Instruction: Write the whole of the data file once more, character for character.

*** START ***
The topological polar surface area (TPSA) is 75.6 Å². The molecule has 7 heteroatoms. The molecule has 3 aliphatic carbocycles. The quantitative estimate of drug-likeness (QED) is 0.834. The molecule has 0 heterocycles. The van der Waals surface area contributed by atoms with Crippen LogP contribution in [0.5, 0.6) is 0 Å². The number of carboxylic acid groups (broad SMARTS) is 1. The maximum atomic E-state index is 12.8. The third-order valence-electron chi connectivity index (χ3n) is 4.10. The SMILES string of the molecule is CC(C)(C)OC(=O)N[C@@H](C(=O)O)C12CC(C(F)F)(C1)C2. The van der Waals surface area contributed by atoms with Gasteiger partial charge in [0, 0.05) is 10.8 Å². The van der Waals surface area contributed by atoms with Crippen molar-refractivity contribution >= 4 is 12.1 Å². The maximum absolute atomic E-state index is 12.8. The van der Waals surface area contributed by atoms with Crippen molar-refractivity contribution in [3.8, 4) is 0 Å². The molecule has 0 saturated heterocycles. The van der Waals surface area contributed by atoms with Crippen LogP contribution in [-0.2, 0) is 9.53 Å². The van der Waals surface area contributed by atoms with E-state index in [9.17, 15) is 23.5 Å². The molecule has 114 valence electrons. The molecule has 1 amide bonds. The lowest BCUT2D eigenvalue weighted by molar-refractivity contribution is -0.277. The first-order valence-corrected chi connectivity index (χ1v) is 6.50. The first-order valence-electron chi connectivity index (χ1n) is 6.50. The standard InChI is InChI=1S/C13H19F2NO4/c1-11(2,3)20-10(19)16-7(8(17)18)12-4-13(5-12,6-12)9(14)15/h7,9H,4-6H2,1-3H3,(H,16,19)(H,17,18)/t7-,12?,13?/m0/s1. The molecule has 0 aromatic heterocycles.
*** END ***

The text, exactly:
The topological polar surface area (TPSA) is 75.6 Å². The molecule has 7 heteroatoms. The molecule has 3 aliphatic carbocycles. The quantitative estimate of drug-likeness (QED) is 0.834. The molecule has 0 heterocycles. The van der Waals surface area contributed by atoms with Crippen LogP contribution in [0.5, 0.6) is 0 Å². The number of carboxylic acid groups (broad SMARTS) is 1. The maximum atomic E-state index is 12.8. The third-order valence-electron chi connectivity index (χ3n) is 4.10. The SMILES string of the molecule is CC(C)(C)OC(=O)N[C@@H](C(=O)O)C12CC(C(F)F)(C1)C2. The van der Waals surface area contributed by atoms with Gasteiger partial charge in [0, 0.05) is 10.8 Å². The van der Waals surface area contributed by atoms with Crippen molar-refractivity contribution >= 4 is 12.1 Å². The maximum absolute atomic E-state index is 12.8. The van der Waals surface area contributed by atoms with Crippen molar-refractivity contribution in [3.8, 4) is 0 Å². The molecule has 0 saturated heterocycles. The van der Waals surface area contributed by atoms with Crippen LogP contribution in [-0.2, 0) is 9.53 Å². The van der Waals surface area contributed by atoms with E-state index in [9.17, 15) is 23.5 Å². The molecule has 114 valence electrons. The molecule has 1 amide bonds. The lowest BCUT2D eigenvalue weighted by molar-refractivity contribution is -0.277. The first-order valence-corrected chi connectivity index (χ1v) is 6.50. The first-order valence-electron chi connectivity index (χ1n) is 6.50. The standard InChI is InChI=1S/C13H19F2NO4/c1-11(2,3)20-10(19)16-7(8(17)18)12-4-13(5-12,6-12)9(14)15/h7,9H,4-6H2,1-3H3,(H,16,19)(H,17,18)/t7-,12?,13?/m0/s1. The molecule has 0 aromatic heterocycles.